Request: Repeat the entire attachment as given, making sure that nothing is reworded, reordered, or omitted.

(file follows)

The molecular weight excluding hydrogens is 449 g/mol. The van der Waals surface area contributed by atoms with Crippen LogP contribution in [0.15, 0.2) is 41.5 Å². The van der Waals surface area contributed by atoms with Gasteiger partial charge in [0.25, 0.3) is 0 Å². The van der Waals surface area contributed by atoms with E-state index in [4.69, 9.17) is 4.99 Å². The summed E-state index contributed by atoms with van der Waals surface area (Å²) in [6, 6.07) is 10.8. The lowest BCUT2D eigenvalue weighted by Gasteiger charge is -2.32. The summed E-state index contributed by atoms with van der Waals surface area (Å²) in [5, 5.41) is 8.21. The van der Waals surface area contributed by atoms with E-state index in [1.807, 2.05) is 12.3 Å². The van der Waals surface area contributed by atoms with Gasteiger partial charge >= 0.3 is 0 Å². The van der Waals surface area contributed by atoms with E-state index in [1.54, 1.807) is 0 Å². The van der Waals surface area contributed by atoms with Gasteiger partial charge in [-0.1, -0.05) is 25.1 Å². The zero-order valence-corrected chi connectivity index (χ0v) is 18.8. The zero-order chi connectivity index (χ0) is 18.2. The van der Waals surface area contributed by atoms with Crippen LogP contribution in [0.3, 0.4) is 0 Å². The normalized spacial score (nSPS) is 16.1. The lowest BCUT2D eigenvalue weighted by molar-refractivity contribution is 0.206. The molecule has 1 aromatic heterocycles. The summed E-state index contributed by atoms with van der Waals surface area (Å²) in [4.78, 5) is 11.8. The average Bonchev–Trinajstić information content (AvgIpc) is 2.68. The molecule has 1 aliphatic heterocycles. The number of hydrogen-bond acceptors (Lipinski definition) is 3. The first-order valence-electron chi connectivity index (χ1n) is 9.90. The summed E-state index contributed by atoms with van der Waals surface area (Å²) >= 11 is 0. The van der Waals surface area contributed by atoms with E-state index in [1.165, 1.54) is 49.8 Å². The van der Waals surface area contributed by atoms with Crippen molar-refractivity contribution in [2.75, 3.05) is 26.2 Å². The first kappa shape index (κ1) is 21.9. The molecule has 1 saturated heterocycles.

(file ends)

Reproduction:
The molecular weight excluding hydrogens is 449 g/mol. The van der Waals surface area contributed by atoms with Crippen LogP contribution in [0.15, 0.2) is 41.5 Å². The van der Waals surface area contributed by atoms with Gasteiger partial charge in [0.25, 0.3) is 0 Å². The van der Waals surface area contributed by atoms with E-state index in [4.69, 9.17) is 4.99 Å². The summed E-state index contributed by atoms with van der Waals surface area (Å²) in [6, 6.07) is 10.8. The lowest BCUT2D eigenvalue weighted by Gasteiger charge is -2.32. The summed E-state index contributed by atoms with van der Waals surface area (Å²) in [5, 5.41) is 8.21. The van der Waals surface area contributed by atoms with E-state index in [1.807, 2.05) is 12.3 Å². The van der Waals surface area contributed by atoms with Gasteiger partial charge >= 0.3 is 0 Å². The van der Waals surface area contributed by atoms with E-state index in [1.54, 1.807) is 0 Å². The van der Waals surface area contributed by atoms with Gasteiger partial charge in [-0.1, -0.05) is 25.1 Å². The zero-order valence-corrected chi connectivity index (χ0v) is 18.8. The zero-order chi connectivity index (χ0) is 18.2. The van der Waals surface area contributed by atoms with Crippen LogP contribution in [0.3, 0.4) is 0 Å². The normalized spacial score (nSPS) is 16.1. The lowest BCUT2D eigenvalue weighted by molar-refractivity contribution is 0.206. The molecule has 1 aromatic heterocycles. The summed E-state index contributed by atoms with van der Waals surface area (Å²) in [4.78, 5) is 11.8. The average Bonchev–Trinajstić information content (AvgIpc) is 2.68. The molecule has 1 aliphatic heterocycles. The number of hydrogen-bond acceptors (Lipinski definition) is 3. The first-order valence-electron chi connectivity index (χ1n) is 9.90. The summed E-state index contributed by atoms with van der Waals surface area (Å²) >= 11 is 0. The van der Waals surface area contributed by atoms with E-state index in [1.165, 1.54) is 49.8 Å². The van der Waals surface area contributed by atoms with Crippen molar-refractivity contribution in [2.75, 3.05) is 26.2 Å². The first kappa shape index (κ1) is 21.9. The molecule has 1 saturated heterocycles.